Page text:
An example: gas is too expensive. Ok, fine, by law we will stop “gougers” from charging more than what is “fair”. Well, before the regulation you could get gas if you thought it was worth it to you, but after the regulation we have shortages and people can’t legally get it even if they have money. The result: black markets and probably rationing. Is that better or worse? Maybe we should think of those things before we regulate.

    Just like it’s stupid to make “Caylee’s Law” in response to whatever white girl was killed this week, maybe it’s stupid to make financial regulations every time something bad happens in the financial world. There are many kinds of derivatives besides credit default swaps. They have benefits or they wouldn’t exist. Options and futures and things of that sort improve the available price information and spread risk to people who are more eager to assume it. It’s unfortunate that stupid decisions in the financial sector can effect everyone but a) it was ever thus, b) government regulations also have unforseen costs, drawbacks, and consequences and c) everything everyone ever does always affects everyone.

    Furthermore, government regulations favor large companies at the expense of small ones. The more complicated they are, the higher the costs of compliance. GE can afford full time accountants and attorneys, but mom-and-pop operations are lucky if they can afford one. Large businesses prefer regulation if they benefit they get from restricting competition outweighs the cost of compliance. Which is why companies like GE and Goldman Sachs are more than happy to donate large sums to officials who promise more regulations.

    http://www.opensecrets.org/pres08/contrib.php?cid=N00009638

  25. @Haterofallthings:Keyword of dispute is “deservedly”… as that’s a question of merit… which is understandably subjective.

    If it weren’t for them, you’d be stuck with what you and your neighbors could make yourselves. As would we all. And we’d be back in the Middle Ages.

    I really don’t understand why you wish to dehumanize people who get things from where they are to the people who want them. It’s the old Physiocrat fallacy I guess.

    http://en.wikipedia.org/wiki/Physiocracy

    My physics students fall back on medieval notions of impetus any time they get confused–God knows where they learn it. I guess it’s the same with economics.

  26. Gabriel Hanna says: “I’m not in favor of fraud, murder, or coercion.”

    Such things have been illegal for centuries in Anglo-American law. There may be a need for a federal statute making it illegal to commit interstate fraud, but not much more is required. Honorable people in business have always been most protective of their reputations. That’s the consumer’s best guide. There have always been fraudsters, because there are always customers who don’t do their homework.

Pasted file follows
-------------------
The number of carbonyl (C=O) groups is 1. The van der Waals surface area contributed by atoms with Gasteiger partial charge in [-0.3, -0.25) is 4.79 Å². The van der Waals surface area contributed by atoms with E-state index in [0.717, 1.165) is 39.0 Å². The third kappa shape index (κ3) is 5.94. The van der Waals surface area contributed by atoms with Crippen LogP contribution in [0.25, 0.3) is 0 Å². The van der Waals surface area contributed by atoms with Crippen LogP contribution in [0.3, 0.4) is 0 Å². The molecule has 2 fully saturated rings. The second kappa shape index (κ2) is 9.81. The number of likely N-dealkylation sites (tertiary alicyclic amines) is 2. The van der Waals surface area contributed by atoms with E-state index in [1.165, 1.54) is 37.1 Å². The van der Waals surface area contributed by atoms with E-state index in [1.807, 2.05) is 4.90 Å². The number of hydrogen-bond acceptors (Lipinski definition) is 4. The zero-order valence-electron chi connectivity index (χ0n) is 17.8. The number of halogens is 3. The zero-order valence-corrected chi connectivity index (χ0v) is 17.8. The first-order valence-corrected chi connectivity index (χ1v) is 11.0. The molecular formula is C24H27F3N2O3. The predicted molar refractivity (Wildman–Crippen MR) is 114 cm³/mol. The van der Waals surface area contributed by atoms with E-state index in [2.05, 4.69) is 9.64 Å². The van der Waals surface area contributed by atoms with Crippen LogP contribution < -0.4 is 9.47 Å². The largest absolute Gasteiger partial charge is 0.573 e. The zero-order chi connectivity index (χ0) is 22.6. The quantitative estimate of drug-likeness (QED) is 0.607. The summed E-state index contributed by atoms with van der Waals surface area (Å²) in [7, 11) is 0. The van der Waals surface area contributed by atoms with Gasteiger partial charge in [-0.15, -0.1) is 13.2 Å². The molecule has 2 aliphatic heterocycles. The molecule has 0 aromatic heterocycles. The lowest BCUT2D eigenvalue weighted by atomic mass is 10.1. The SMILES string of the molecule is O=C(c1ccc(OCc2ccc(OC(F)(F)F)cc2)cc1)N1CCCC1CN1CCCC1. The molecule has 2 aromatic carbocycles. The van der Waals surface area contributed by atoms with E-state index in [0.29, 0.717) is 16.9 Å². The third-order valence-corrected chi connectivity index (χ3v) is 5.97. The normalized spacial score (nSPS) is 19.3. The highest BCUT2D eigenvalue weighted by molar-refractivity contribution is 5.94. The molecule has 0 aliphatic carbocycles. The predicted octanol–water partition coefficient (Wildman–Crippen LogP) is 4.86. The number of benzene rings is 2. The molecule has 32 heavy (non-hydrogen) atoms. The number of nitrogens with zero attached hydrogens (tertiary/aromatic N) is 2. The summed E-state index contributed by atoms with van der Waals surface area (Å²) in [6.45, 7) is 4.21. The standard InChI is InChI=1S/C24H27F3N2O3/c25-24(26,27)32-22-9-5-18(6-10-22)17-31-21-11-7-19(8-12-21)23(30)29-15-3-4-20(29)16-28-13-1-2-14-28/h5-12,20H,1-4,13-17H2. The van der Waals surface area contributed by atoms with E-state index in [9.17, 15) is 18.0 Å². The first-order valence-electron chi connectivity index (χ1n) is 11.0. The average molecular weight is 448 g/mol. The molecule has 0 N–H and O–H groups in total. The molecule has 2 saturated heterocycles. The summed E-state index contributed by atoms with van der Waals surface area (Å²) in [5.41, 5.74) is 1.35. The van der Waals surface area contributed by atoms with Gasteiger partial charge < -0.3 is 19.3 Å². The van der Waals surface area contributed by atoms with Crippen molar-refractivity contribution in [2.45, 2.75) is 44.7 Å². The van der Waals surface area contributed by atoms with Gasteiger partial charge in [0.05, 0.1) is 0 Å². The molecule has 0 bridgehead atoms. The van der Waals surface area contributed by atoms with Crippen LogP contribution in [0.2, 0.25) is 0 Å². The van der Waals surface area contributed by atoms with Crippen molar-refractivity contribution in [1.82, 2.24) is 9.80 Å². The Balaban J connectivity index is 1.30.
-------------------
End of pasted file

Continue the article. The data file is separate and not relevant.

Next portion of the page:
Enacting all kinds of regulations, which are “prior restraints” on commerce, adds tremendously to the cost of transactions. And such regulations don’t deter crooks anyway, because crooks just ignore them. Surely Madoff’s operation was in violation of a zillion regulations. Regulations don’t prevent fraud. They just lull the public into thinking that if there are regulations, then everything must be okay. That’s a foolish assumption. Reputation is what matters more than regulations.

  27. Once upon a time, reputation DID matter more than regulation. Back in those days, if you had a problem with something, you could just hop on your horse and ride a few miles to one of your neighbors and they’d either take care of it or you could punch them in the nose and tell all your other neighbors not to deal with that person again. Reputation was essentially self-regulation and peer pressure. That is no longer the case and hasn’t been for a long time.

    Sure, regulations don’t prevent fraud or any number of other crimes, just as the 10 Commandments don’t prevent murder, theft or adultery. However, they do usually provide for some manner of redress or punishment.

  28. HaterOfAllThings

    “If it weren’t for them, you’d be stuck with what you and your neighbors could make yourselves. As would we all.”

    And without those who consistently work to advance the progress of scientific knowledge, any of us would have, at best, a 50-50 shot of surviving to see our age hit the double-digits, and 90% of all people will never see a single day in which any of fraction of their potential in any field would ever be realized. Most of us would still think that the earth is riding on a turtle and the moon is made of cheese and we’d still be engaging in tribal warfare on a daily basis unless of course we forged alliances by either forcefully demanding sex slaves from other tribes or

    “I really don’t understand why you wish to dehumanize people who get things from where they are to the people who want them.”

    Give me the sentence in which I specifically dehumanized them. Go ahead. Tell me where I said that. If you would like to construct more distortions of people’s words, I think politics is an ideal stage for you.